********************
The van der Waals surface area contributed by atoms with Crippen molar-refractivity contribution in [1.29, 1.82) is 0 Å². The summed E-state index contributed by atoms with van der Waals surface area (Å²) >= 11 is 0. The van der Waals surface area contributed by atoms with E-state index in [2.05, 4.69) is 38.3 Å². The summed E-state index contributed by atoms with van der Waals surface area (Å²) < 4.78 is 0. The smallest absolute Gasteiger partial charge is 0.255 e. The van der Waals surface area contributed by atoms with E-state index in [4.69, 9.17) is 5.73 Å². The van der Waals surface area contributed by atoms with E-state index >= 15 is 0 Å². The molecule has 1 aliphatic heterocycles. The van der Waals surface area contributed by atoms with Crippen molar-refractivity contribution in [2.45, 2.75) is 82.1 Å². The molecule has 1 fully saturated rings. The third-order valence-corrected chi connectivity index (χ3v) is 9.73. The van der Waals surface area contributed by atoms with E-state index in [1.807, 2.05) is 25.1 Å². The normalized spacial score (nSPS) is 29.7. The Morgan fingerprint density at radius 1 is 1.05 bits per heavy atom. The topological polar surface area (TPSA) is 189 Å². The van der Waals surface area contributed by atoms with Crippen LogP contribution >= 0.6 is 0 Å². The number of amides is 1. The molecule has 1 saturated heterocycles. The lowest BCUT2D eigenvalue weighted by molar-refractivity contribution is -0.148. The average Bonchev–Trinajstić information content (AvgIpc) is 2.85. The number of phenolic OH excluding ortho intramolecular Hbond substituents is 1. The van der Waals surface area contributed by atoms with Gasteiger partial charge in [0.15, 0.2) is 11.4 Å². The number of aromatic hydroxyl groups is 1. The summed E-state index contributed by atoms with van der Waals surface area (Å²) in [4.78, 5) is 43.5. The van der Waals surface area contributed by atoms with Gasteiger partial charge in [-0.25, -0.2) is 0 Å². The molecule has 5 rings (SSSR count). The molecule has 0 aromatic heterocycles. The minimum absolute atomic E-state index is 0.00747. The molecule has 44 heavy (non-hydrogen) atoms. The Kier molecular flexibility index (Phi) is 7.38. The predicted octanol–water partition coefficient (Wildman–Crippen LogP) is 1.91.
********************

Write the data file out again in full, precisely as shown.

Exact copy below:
The van der Waals surface area contributed by atoms with Crippen molar-refractivity contribution in [1.29, 1.82) is 0 Å². The summed E-state index contributed by atoms with van der Waals surface area (Å²) >= 11 is 0. The van der Waals surface area contributed by atoms with E-state index in [2.05, 4.69) is 38.3 Å². The summed E-state index contributed by atoms with van der Waals surface area (Å²) < 4.78 is 0. The smallest absolute Gasteiger partial charge is 0.255 e. The van der Waals surface area contributed by atoms with E-state index in [4.69, 9.17) is 5.73 Å². The van der Waals surface area contributed by atoms with E-state index >= 15 is 0 Å². The molecule has 1 aliphatic heterocycles. The van der Waals surface area contributed by atoms with Crippen molar-refractivity contribution in [2.45, 2.75) is 82.1 Å². The molecule has 1 fully saturated rings. The third-order valence-corrected chi connectivity index (χ3v) is 9.73. The van der Waals surface area contributed by atoms with E-state index in [1.807, 2.05) is 25.1 Å². The normalized spacial score (nSPS) is 29.7. The Morgan fingerprint density at radius 1 is 1.05 bits per heavy atom. The topological polar surface area (TPSA) is 189 Å². The van der Waals surface area contributed by atoms with Crippen LogP contribution >= 0.6 is 0 Å². The number of amides is 1. The molecule has 1 saturated heterocycles. The lowest BCUT2D eigenvalue weighted by molar-refractivity contribution is -0.148. The average Bonchev–Trinajstić information content (AvgIpc) is 2.85. The number of phenolic OH excluding ortho intramolecular Hbond substituents is 1. The van der Waals surface area contributed by atoms with Gasteiger partial charge in [0.15, 0.2) is 11.4 Å². The number of aromatic hydroxyl groups is 1. The summed E-state index contributed by atoms with van der Waals surface area (Å²) in [4.78, 5) is 43.5. The van der Waals surface area contributed by atoms with Gasteiger partial charge in [-0.25, -0.2) is 0 Å². The molecule has 5 rings (SSSR count). The molecule has 0 aromatic heterocycles. The minimum absolute atomic E-state index is 0.00747. The molecule has 44 heavy (non-hydrogen) atoms. The Kier molecular flexibility index (Phi) is 7.38. The predicted octanol–water partition coefficient (Wildman–Crippen LogP) is 1.91.